Real Estate Daily News Buzz is designed to give news snippets to readers that our (yet to be award winning) editors thought you could use to start your day. They come from various business perspectives, real estate, government, the Fed, local news, and the stock markets to save you time. Here you will find the headlines and what the news buzz for the day will be.
Thursday, the Dow Jones Industrial average closed down 175.99 points, or 1.1%, at 16,197.35. The S&P 500 lost 16.40 points, or 0.9%, to 1,828.46. The NASDAQ composite declined 24.13 points, or 0.6%, to 4,218.87. U.S. crude for March delivery rose 59 cents to close at $97.32 a barrel in New York.
REPORT: CITY BUS SYSTEM DOESN’T COLLECT ENOUGH REVENUES
TUCSON - A peer review panel of transit experts from other cities says Tucson's Sun Tran bus system doesn't recover enough revenues to pay for the services it provides. One of the key findings of the report, presented at yesterday's Mayor and Council meeting, is that the City spent $16 million last year on Sun Van service for the disabled and recovered only about five percent of that amount in fares. The report also says bus fares in general don't pay enough to help fund the system. The Council was scheduled to discuss fare increases during yesterday's study session, but that discussion was tabled until Feb. 4 to allow Council Members time to study the outside report. Read the PowerPoint presentation here: https://1.usa.gov/1jqe3Ks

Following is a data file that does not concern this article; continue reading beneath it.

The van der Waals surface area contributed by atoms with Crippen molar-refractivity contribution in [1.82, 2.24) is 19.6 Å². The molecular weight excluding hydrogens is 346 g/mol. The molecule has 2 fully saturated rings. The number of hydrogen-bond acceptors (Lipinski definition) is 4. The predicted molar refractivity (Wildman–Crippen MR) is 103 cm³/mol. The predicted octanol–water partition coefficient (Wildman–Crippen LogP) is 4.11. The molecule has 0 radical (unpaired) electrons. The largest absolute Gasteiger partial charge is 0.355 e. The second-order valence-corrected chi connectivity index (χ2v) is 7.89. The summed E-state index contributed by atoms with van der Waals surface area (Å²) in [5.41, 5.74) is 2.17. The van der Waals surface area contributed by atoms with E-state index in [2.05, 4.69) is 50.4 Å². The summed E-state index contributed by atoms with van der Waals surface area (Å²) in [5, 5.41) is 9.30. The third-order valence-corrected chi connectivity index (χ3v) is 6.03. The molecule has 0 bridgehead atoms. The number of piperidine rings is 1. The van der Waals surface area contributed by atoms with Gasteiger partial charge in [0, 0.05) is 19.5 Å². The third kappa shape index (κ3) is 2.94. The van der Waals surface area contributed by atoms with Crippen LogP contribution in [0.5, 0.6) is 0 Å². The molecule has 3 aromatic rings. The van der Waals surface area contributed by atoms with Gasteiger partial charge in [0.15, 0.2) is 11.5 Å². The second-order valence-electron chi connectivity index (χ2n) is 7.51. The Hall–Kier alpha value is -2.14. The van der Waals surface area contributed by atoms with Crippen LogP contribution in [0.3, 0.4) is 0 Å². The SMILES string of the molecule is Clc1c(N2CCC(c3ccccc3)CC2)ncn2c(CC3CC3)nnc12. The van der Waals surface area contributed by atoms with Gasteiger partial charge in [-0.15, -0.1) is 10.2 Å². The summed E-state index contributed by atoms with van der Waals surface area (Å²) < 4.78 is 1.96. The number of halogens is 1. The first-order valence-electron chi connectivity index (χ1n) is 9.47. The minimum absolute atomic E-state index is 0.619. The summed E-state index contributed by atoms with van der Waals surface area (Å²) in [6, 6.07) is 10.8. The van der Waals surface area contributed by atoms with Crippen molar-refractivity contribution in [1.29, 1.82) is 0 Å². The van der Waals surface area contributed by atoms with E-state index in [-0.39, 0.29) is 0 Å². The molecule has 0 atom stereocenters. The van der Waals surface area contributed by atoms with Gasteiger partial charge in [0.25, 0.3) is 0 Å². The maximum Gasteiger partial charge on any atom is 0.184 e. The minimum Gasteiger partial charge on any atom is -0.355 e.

PENSION REFORMS LEADING TO EARLY RETIREMENTS IN SOME STATES
A Governing Magazine analysis of retirement data finds that pension reforms contributed to significantly more workers retiring in at least six states. More than 9,500 Oregon state employees retired last year - a 44 percent increase from 2012 - as they opted to begin drawing checks from the Oregon Public Employee Retirement System (OPERS) before a change that effectively trimmed retirement benefits by roughly 2 percent for a portion of long-time state and local workers retiring after Dec. 1. Similar scenarios played out elsewhere in recent years, as debate over pension reform in state legislatures sparked a corresponding spike in public employee retirements.
NATURAL GAS LOCOMOTIVES MAY PROVE CHEAPER, CLEANER
OMAHA, Neb. (AP) — The diesel-burning locomotive, the workhorse of American railroads since World War II, will soon begin burning natural gas — a potentially historic shift that could cut fuel costs, reduce pollution and strengthen the advantage railroads hold over trucks in long-haul shipping. Rail companies want to take advantage of booming natural gas production that has cut the price of the fuel by as much as 50 per cent. So they are preparing to experiment with redesigned engines capable of burning both diesel and liquefied natural gas. Natural gas “may revolutionize the industry much like the transition from steam to diesel,” said Jessica Taylor, a spokeswoman for General Electric’s locomotive division, one of several companies that will test new natural gas equipment later this year. Any changes are sure to happen slowly. A full-scale shift to natural gas would require expensive new infrastructure across the nation’s 140,000-mile freight-rail system, including scores of fueling stations.
WEEKLY APPLICATIONS FOR US JOBLESS AID MOSTLY FLAT